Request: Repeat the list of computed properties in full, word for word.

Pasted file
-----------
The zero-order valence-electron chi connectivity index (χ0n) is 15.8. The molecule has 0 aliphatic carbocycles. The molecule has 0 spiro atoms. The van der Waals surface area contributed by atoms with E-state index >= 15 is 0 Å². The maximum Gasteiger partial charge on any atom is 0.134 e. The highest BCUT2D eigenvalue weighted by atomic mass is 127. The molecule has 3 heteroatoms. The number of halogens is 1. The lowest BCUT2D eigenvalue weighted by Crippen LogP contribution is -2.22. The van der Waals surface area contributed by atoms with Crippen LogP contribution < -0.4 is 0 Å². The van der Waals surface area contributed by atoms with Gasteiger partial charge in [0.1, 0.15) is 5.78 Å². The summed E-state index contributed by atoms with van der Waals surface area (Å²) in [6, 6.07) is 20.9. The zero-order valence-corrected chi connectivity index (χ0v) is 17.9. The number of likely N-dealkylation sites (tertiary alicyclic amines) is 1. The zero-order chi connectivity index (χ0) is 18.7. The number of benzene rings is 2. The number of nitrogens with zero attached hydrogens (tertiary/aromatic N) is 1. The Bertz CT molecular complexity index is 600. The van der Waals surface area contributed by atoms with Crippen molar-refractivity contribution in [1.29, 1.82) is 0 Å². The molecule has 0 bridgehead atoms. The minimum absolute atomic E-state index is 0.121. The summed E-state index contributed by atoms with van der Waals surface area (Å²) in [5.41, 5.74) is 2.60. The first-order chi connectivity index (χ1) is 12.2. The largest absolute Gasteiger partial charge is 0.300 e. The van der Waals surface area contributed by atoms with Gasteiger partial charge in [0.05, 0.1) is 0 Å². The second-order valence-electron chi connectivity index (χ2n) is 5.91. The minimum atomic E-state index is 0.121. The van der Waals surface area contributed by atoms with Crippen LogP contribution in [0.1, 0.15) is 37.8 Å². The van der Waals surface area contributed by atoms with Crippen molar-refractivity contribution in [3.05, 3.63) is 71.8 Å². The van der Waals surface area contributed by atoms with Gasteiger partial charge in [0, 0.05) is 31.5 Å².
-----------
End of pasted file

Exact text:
The zero-order valence-electron chi connectivity index (χ0n) is 15.8. The molecule has 0 aliphatic carbocycles. The molecule has 0 spiro atoms. The van der Waals surface area contributed by atoms with E-state index >= 15 is 0 Å². The maximum Gasteiger partial charge on any atom is 0.134 e. The highest BCUT2D eigenvalue weighted by atomic mass is 127. The molecule has 3 heteroatoms. The number of halogens is 1. The lowest BCUT2D eigenvalue weighted by Crippen LogP contribution is -2.22. The van der Waals surface area contributed by atoms with Crippen LogP contribution < -0.4 is 0 Å². The van der Waals surface area contributed by atoms with Gasteiger partial charge in [0.1, 0.15) is 5.78 Å². The summed E-state index contributed by atoms with van der Waals surface area (Å²) in [6, 6.07) is 20.9. The zero-order valence-corrected chi connectivity index (χ0v) is 17.9. The number of likely N-dealkylation sites (tertiary alicyclic amines) is 1. The zero-order chi connectivity index (χ0) is 18.7. The number of benzene rings is 2. The number of nitrogens with zero attached hydrogens (tertiary/aromatic N) is 1. The Bertz CT molecular complexity index is 600. The van der Waals surface area contributed by atoms with Crippen molar-refractivity contribution in [1.29, 1.82) is 0 Å². The molecule has 0 bridgehead atoms. The minimum absolute atomic E-state index is 0.121. The summed E-state index contributed by atoms with van der Waals surface area (Å²) in [5.41, 5.74) is 2.60. The first-order chi connectivity index (χ1) is 12.2. The largest absolute Gasteiger partial charge is 0.300 e. The van der Waals surface area contributed by atoms with Gasteiger partial charge in [0.05, 0.1) is 0 Å². The second-order valence-electron chi connectivity index (χ2n) is 5.91. The minimum atomic E-state index is 0.121. The van der Waals surface area contributed by atoms with Crippen LogP contribution in [0.1, 0.15) is 37.8 Å². The van der Waals surface area contributed by atoms with Crippen molar-refractivity contribution in [3.05, 3.63) is 71.8 Å². The van der Waals surface area contributed by atoms with Gasteiger partial charge in [0, 0.05) is 31.5 Å².